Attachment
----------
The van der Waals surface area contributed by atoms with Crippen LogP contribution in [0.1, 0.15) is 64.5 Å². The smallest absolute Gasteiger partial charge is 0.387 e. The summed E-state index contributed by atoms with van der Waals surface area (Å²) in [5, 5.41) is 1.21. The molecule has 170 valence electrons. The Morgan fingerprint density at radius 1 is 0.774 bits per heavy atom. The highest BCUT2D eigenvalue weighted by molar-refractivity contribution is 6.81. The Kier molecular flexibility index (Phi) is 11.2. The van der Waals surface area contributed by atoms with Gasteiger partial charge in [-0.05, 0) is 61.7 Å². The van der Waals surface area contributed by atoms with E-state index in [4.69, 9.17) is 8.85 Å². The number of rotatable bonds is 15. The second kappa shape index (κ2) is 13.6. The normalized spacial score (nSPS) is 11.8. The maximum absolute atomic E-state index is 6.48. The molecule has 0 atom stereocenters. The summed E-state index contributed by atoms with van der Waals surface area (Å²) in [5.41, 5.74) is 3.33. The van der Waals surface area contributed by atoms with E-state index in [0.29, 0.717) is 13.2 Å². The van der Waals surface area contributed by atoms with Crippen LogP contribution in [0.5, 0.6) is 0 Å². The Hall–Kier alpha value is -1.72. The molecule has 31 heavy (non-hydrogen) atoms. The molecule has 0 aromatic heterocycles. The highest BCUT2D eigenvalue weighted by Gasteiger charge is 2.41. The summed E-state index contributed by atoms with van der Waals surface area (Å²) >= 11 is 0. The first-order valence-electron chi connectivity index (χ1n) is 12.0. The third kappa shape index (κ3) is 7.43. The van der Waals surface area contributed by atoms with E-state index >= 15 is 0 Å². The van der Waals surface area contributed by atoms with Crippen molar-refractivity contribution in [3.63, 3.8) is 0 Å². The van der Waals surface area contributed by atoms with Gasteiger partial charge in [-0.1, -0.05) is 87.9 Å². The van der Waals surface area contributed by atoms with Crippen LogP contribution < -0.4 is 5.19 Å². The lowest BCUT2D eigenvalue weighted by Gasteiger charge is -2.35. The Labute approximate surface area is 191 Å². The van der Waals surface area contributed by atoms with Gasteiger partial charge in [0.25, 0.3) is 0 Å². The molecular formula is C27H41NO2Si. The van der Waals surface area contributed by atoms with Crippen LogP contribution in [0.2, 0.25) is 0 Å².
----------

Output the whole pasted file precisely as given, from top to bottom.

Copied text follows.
The van der Waals surface area contributed by atoms with Crippen LogP contribution in [0.1, 0.15) is 64.5 Å². The smallest absolute Gasteiger partial charge is 0.387 e. The summed E-state index contributed by atoms with van der Waals surface area (Å²) in [5, 5.41) is 1.21. The molecule has 170 valence electrons. The Morgan fingerprint density at radius 1 is 0.774 bits per heavy atom. The highest BCUT2D eigenvalue weighted by molar-refractivity contribution is 6.81. The Kier molecular flexibility index (Phi) is 11.2. The van der Waals surface area contributed by atoms with Gasteiger partial charge in [-0.05, 0) is 61.7 Å². The van der Waals surface area contributed by atoms with E-state index in [4.69, 9.17) is 8.85 Å². The number of rotatable bonds is 15. The second kappa shape index (κ2) is 13.6. The normalized spacial score (nSPS) is 11.8. The maximum absolute atomic E-state index is 6.48. The molecule has 0 atom stereocenters. The summed E-state index contributed by atoms with van der Waals surface area (Å²) in [5.41, 5.74) is 3.33. The van der Waals surface area contributed by atoms with E-state index in [0.29, 0.717) is 13.2 Å². The van der Waals surface area contributed by atoms with Crippen LogP contribution in [0.5, 0.6) is 0 Å². The Hall–Kier alpha value is -1.72. The molecule has 31 heavy (non-hydrogen) atoms. The molecule has 0 aromatic heterocycles. The highest BCUT2D eigenvalue weighted by Gasteiger charge is 2.41. The summed E-state index contributed by atoms with van der Waals surface area (Å²) >= 11 is 0. The first-order valence-electron chi connectivity index (χ1n) is 12.0. The third kappa shape index (κ3) is 7.43. The van der Waals surface area contributed by atoms with E-state index >= 15 is 0 Å². The van der Waals surface area contributed by atoms with Crippen molar-refractivity contribution in [3.63, 3.8) is 0 Å². The van der Waals surface area contributed by atoms with Gasteiger partial charge in [-0.1, -0.05) is 87.9 Å². The van der Waals surface area contributed by atoms with Crippen LogP contribution < -0.4 is 5.19 Å². The lowest BCUT2D eigenvalue weighted by Gasteiger charge is -2.35. The Labute approximate surface area is 191 Å². The van der Waals surface area contributed by atoms with Gasteiger partial charge in [0.25, 0.3) is 0 Å². The molecular formula is C27H41NO2Si. The van der Waals surface area contributed by atoms with Crippen LogP contribution in [0.2, 0.25) is 0 Å².